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Victorian Information Commissioner

State of Victoria

August 2019

Authors:

Professor Toby Walsh – Understanding AI
Ms Katie Miller – A matter of perspective: Discrimination, bias and inequality in AI
Dr Jake Goldenfein – Algorithmic transparency and decision-making accountability:
Thoughts for buying machine learning algorithms
Distinguished Professor Fang Chen and Dr Jianlong Zhou – AI in the public interest
Dr Richard Nock – Algorithms, neural networks and other machine learning techniques
Associate Professor Benjamin Rubinstein – Data security and AI
Emeritus Professor Margaret Jackson – Regulating AI

Editors
Cliff Bertram
Asher Gibson
Adriana Nugent

Reference:

Closer to the Machine: Technical, social and legal aspects of AI

This book contains seven chapters, exploring the technical, social and legal aspects of
artificial intelligence. While each chapter looks at different aspects to be considered in
developing and implementing AI, there are some common themes. One is that despite
enormous progress in AI, we are only just beginning to see the potential benefits
and problems it may bring. Another is that the decision-making and risk analysis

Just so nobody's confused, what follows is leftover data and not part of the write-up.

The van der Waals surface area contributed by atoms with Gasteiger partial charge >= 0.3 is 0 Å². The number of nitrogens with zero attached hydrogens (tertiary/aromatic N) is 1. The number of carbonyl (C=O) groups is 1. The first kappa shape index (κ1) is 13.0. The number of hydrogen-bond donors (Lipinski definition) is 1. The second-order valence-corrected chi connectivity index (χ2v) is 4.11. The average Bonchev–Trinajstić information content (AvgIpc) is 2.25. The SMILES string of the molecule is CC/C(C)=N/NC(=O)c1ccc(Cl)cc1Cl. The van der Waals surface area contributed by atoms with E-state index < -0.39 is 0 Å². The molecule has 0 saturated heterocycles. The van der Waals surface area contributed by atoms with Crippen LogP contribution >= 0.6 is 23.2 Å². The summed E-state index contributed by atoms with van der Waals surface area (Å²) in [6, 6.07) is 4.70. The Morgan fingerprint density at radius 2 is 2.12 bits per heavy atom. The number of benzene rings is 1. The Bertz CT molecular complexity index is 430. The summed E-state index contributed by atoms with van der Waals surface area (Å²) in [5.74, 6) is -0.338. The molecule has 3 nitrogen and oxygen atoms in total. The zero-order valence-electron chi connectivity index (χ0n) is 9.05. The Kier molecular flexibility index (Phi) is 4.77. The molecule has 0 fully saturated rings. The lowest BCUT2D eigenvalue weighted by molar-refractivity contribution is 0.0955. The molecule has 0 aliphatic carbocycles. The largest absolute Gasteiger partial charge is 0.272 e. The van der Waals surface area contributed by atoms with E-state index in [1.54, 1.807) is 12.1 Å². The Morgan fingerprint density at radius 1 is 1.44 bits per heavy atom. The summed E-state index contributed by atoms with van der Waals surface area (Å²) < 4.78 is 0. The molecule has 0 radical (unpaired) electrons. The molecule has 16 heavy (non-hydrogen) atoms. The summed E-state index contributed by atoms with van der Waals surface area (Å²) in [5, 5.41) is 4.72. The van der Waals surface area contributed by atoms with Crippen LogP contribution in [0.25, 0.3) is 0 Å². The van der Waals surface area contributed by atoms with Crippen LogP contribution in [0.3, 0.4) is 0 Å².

frameworks for implementing AI into our modern lives may need some adjustment, but
not at the expense of human rights and privacy.

Firstly, the book provides a brief overview of the history of AI, then it looks at discrimination, bias and inequality in AI and how these concepts are understood differently by law and technology, and how they might be addressed.  Next the book focuses on how AI
is increasingly used to make decisions, the ramifications that has on transparency and
accountability, and how we could tackle those issues.  Following, it covers many of the ways in which AI can, and is, being used in the public interest, from making strategic decisions to maintaining the Sydney Harbour Bridge.  We then discover how AI actually works; how computers can perform tasks without being told how, security and privacy challenges and how finally, then the book explores how AI is already being regulated, and how we could update old laws or create new ones to respond to AI.